Friday, 9 September 2016

Theaker's Quarterly Fiction #56: now out, in print and ebook

free epub | free mobi | free pdf | print UK | print USA | Kindle UK | Kindle US

Issue fifty-six of Theaker’s Quarterly Fiction is two hundred and forty pages long, and features six stories of fantasy, horror and science fiction: “Concerning Strange Events at the Manor of Sir Hugh de Villiers, Valiant Knight” David Penn (transcribed from the Middle English), “Three Bodies” by Cam Rhys Lay, “The Christmas Cracker” by Rafe McGregor, “Mr Kitchell Says Thank You” by Charles Wilkinson, “The Cutting Room” by Chuck Von Nordheim, and “Gliese and the Walking Man” by Howard Watts. They are arranged roughly in chronological order, so fantasy fans should start at the beginning, and science fiction fans should start at the end.

The spectacularly superheroic cover is by Howard Watts, and the emergency editorial by Howard Phillips. The issue also includes over sixty pages of reviews, and some sneaky interior art from John Greenwood.

Writers, artists and other creators whose work is reviewed in this issue include: Adam Cozad, Alberto Giolitti, Angela Gorodischer, Charles Dixon, Chip Proser, Christian Højgaard, Christopher Markus, Craig Brewer, Craig Mazin, Dennis-Pierre Filippi, Dick Wood, Dirk Maggs, Ernie Chan, Evan Spiliotopoulos, Gabriel Rodriguez, Gary Kwapisz, Guy Davis, Jean-Florian Tello, Jeffrey Boam, Jerry Frissen, Joe Hill, Joe Phillips, John Connolly, Mateus Santolouco, Michael Alan Nelson, Mike Johnson, Naimi Mitchison, Nevio Zeccara, Nick Mamatas, Nicolas Wright, Nicole Kornher-Stace, Philippe Thirault, Simon Kinberg, Simon Kurt Unsworth, Stephen McFeely, Stephen Molnar, Steven Savile, Thomas Ligotti, and Tim Lebbon.

Here are the delightful contributors to this issue:

Prior to returning to school to pursue his MFA in Fiction, Cam Rhys Lay worked for a decade doing online marketing and publishing pretentious (but beautiful) leatherbound books. His fiction has been published or is forthcoming in Eclectica, The Society for Misfit Stories, and No Extra Words. He is currently finishing his first novel. To learn more about Cam and his writing you can visit his website at

Charles Wilkinson’s publications include The Pain Tree and Other Stories (London Magazine Editions) and Ag & Au (Flarestack), a pamphlet of his poems. His stories have appeared in Best Short Stories 1990 (Heinemann), Best English Short Stories 2 (W.W. Norton, USA), Unthology (Unthank Books), Best British Short Stories 2015 (Salt), London Magazine, Under the Radar, Prole, Able Muse Review (USA), Ninth Letter (USA), The Sea in Birmingham (TSFG) and in genre magazines/anthologies such as Supernatural Tales, Horror Without Victims (Megazanthus Press), Rustblind and Silverbright (Eibonvale Press), Phantom Drift, Bourbon Penn, Shadows & Tall Trees, Prole, Nightscript and Best Weird Fiction 2015 (Undertow Books, Canada). He lives in Powys, Wales, where he is heavily outnumbered by members of the ovine community. A Twist in the Eye, his collection of strange tales and weird fiction, is now out from Egaeus Press, including stories that first appeared here in Theaker’s Quarterly Fiction.

Chuck Von Nordheim lives in northeastern Los Angeles country at the geo-biological point where chapparal merges into pure desert. Currently, he poses as an MFA fiction candidate at CSU San Bernardino on Tuesdays and Thursdays. The rest of the week, he scours Mojave Desert garage sales and antique shops for Highway 66 memorabilia that he can sell on eBay to pay his tuition. His other magreal/surreal works have appeared in Three-Lobed Burning Eye, Ealain, Twisted Tongue, and Daily Science Fiction.

David Penn has previously published fiction in the magazines Midnight Street and Whispers of Wickedness, and poetry in the magazines Magma and Smith’s Knoll. He lives in London where he also works, as a librarian.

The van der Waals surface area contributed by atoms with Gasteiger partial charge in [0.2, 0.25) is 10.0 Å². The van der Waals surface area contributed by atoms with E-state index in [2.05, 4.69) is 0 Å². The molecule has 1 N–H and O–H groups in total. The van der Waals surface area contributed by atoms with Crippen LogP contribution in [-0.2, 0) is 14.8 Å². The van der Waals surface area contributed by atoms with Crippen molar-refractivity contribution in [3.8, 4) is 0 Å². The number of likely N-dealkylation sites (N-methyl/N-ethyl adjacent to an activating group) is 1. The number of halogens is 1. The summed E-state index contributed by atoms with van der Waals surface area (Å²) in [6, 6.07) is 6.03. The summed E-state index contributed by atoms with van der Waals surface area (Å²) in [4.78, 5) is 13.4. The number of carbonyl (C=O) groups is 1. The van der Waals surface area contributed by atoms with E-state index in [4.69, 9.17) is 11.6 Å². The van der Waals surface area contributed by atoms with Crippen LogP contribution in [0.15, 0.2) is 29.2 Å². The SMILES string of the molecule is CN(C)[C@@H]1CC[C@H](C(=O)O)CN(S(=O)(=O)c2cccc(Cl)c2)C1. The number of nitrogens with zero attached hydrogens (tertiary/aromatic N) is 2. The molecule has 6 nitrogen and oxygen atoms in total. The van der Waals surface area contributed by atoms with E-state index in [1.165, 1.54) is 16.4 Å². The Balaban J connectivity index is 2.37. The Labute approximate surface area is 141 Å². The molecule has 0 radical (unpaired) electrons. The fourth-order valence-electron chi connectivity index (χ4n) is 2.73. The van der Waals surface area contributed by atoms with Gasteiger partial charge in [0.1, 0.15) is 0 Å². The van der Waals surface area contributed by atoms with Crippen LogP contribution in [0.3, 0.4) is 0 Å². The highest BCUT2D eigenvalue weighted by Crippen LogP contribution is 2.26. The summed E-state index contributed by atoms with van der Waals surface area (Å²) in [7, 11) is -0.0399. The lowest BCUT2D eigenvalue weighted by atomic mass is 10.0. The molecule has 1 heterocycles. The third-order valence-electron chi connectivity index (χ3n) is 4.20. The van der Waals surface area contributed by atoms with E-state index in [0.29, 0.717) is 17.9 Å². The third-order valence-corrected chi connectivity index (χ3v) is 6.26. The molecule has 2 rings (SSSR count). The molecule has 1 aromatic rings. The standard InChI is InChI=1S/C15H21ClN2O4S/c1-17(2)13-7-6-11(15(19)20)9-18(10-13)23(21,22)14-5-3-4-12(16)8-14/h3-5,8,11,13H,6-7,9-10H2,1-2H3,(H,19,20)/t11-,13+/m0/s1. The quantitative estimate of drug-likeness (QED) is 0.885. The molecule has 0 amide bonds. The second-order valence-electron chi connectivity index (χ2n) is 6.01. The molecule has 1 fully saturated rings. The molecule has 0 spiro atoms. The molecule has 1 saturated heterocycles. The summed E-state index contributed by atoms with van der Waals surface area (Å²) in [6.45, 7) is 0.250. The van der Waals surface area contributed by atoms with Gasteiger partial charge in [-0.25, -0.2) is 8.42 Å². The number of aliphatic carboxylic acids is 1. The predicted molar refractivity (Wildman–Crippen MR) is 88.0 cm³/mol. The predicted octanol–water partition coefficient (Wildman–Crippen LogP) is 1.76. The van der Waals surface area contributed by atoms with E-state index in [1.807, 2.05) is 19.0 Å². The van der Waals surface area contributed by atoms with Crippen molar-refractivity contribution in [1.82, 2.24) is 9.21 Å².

Douglas J. Ogurek’s work has appeared in the BFS Journal, The Literary Review, Morpheus Tales, Gone Lawn, and several anthologies. He lives in a Chicago suburb with the woman whose husband he is and their pit bull Phlegmpus Bilesnot. Douglas’s website can be found at:

Howard Phillips contributes the must-read editorial.

Howard Watts is a writer, artist and composer living in Seaford who also provides the wraparound cover art for this issue. His artwork can be seen in its native resolution on his deviantart page: His novel The Master of Clouds is now available on Kindle.

Jacob Edwards also writes 42-word reviews for Derelict Space Sheep. This writer, poet and recovering lexiphanicist’s website is at He has a Facebook page at, where he posts poems and the occasional oddity, and he can now be found on Twitter too:

Rafe McGregor has published over one hundred and twenty short stories, novellas, magazine articles, journal papers, and review essays. His work includes crime fiction, weird tales, military history, literary criticism, and academic philosophy.

Stephen Theaker’s reviews have appeared in Interzone, Black Static, Prism and the BFS Journal, as well as clogging up our pages. He shares his home with three slightly smaller Theakers, runs the British Fantasy Awards (for the rest of this month), and works in legal and medical publishing.

As ever, all back issues of Theaker’s Quarterly Fiction are available for free download.

Monday, 5 September 2016

It Follows: Original Motion Picture Soundtrack, by Disasterpeace (Milan Records) | review

This eighteen-track album collects the score from the film It Follows, directed by David Robert Mitchell, about a young woman infected by a supernatural curse. As with the film, there are strong echoes of John Carpenter’s early work in this electronic music, especially in tracks like “Title” and “Playpen”, while moody tracks like “Anyone” and “Detritus” will appeal to those who enjoyed the eeriness of Aphex Twin’s Selected Ambient Works, Volume 2, but it’s an imaginative work of electronic music in its own right. I bought the album before seeing the film, and it stands alone very well. Watching the film makes it even better. On screen the music is used to create an uncanny sense of derangement in the viewer, its jarring strangeness accentuating the horror, and delicious echoes of that carry across to subsequent listens to the soundtrack. Stephen Theaker ****